Not Technically Coffee, But: The Kentucky Coffeetree


A homegrown coffeetree sapling, but will it be home-roasted, too? [Photograph: Gilles Douaire on Flickr]

Kentucky's not all juleps, derbies, and bluegrass: It's also the home to a little corner of the not-quite-coffee world with a lovely native (sort of) botanical contribution, the Kentucky coffeetree.

Grown in a swath of North America that starts in Canada and extends down to the tree's namesake state, the coffeetree was Kentucky's official plant for nearly 20 years before it was unseated of the honor by the tulip poplar tree. (Come on—a poplar?? How pedestrian, if similarly undercaffeinated.)

A bushy, long-lived tree that is classified as a rare species, the coffeetree is a strange choice both as an ornamental plant and as a coffee substitute. The former is peculiar because the plants drop most of their leaves in the early fall, often remaining bare for upwards of six months out of every year. The latter is suspect because when not fully roasted, the "pods" that grow on the tree's thick branches are toxic.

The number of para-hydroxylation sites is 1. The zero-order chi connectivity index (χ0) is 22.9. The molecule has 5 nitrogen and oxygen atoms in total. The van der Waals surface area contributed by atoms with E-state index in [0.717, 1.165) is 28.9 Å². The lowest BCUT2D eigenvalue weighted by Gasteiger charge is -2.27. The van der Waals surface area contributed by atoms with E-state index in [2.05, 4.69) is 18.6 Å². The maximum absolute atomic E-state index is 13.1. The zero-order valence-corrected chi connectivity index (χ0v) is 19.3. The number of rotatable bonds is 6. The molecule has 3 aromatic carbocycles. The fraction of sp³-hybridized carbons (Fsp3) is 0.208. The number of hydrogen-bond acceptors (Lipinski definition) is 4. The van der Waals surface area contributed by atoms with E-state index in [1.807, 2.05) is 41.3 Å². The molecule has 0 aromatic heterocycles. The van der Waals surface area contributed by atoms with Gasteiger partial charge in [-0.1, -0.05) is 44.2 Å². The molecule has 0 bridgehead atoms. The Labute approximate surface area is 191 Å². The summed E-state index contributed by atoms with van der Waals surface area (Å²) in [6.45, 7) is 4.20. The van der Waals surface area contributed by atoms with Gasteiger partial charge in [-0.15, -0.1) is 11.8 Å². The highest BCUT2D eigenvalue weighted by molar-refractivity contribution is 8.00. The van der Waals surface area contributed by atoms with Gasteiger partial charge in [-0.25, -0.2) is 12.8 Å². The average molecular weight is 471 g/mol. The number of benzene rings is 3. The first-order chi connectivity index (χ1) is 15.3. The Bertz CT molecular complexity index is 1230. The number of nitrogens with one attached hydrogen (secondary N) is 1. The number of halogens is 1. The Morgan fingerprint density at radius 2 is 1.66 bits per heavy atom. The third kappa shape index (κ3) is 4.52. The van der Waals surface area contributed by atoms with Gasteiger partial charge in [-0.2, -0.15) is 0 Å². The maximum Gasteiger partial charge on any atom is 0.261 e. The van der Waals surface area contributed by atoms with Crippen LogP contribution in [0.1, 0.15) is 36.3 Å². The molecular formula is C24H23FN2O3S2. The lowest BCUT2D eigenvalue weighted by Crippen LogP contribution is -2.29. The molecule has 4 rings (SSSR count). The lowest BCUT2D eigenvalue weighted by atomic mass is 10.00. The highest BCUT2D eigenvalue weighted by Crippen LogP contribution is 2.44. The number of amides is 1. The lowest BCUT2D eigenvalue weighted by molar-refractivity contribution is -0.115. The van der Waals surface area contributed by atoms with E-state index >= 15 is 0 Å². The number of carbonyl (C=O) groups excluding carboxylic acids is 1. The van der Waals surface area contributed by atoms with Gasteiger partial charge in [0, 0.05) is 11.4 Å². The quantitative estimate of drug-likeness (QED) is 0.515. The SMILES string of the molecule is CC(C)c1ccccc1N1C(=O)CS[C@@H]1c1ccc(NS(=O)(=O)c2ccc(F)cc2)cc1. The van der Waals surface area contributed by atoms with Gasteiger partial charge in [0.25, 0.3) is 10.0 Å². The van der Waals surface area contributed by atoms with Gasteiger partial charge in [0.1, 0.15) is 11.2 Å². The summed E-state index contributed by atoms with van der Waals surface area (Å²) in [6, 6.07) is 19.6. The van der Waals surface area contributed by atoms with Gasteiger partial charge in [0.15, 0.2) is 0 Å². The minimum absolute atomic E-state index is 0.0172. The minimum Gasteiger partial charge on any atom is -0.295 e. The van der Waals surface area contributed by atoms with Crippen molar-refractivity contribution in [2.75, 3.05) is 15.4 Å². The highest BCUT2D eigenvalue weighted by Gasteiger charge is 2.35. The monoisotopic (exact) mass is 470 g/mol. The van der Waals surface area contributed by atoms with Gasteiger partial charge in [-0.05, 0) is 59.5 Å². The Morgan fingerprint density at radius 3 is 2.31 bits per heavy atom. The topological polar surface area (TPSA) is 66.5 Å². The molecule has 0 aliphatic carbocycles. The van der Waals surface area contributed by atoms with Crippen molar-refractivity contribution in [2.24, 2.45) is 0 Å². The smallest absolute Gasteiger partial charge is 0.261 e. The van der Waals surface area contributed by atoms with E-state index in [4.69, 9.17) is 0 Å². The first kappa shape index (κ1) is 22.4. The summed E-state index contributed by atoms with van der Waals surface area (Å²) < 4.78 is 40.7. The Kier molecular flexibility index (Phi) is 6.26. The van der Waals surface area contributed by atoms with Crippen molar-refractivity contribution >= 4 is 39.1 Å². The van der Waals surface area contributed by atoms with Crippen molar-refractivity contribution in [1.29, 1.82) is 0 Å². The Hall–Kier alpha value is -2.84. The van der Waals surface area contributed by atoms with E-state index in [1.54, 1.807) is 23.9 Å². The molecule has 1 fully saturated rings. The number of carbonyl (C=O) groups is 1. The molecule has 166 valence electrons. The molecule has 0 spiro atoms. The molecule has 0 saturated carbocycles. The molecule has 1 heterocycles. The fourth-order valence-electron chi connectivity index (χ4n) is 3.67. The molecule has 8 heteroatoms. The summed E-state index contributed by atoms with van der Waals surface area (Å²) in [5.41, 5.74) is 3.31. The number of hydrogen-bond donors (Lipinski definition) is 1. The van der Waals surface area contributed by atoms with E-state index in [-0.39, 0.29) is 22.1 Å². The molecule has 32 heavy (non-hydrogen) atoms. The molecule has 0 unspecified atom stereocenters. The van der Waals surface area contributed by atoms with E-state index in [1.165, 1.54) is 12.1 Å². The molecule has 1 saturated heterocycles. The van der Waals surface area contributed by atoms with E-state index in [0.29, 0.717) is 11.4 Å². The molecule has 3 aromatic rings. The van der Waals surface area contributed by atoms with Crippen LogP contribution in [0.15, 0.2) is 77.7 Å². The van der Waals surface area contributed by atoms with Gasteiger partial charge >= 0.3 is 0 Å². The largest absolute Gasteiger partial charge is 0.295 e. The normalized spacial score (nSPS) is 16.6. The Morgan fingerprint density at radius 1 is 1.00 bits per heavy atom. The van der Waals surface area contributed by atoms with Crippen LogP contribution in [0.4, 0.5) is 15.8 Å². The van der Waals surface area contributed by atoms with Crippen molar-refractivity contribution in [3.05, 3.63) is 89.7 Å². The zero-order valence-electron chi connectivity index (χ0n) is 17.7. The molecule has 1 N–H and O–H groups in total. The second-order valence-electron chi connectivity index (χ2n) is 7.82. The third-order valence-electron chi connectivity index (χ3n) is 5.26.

A coffeetree pod. [Photograph: Benny Mazur on Flickr]

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In times of extreme poverty, however, coffee lovers are often forced to be somewhat intrepid and daring in their substitutions, and this is one of many examples where folks have made do to make brews. Described as making a pungent, bitter brew, the pods are widely considered inferior even to other coffee alternatives like chicory and toasted barley.

Kentucky, a friendly word of advice: Stick to the juleps.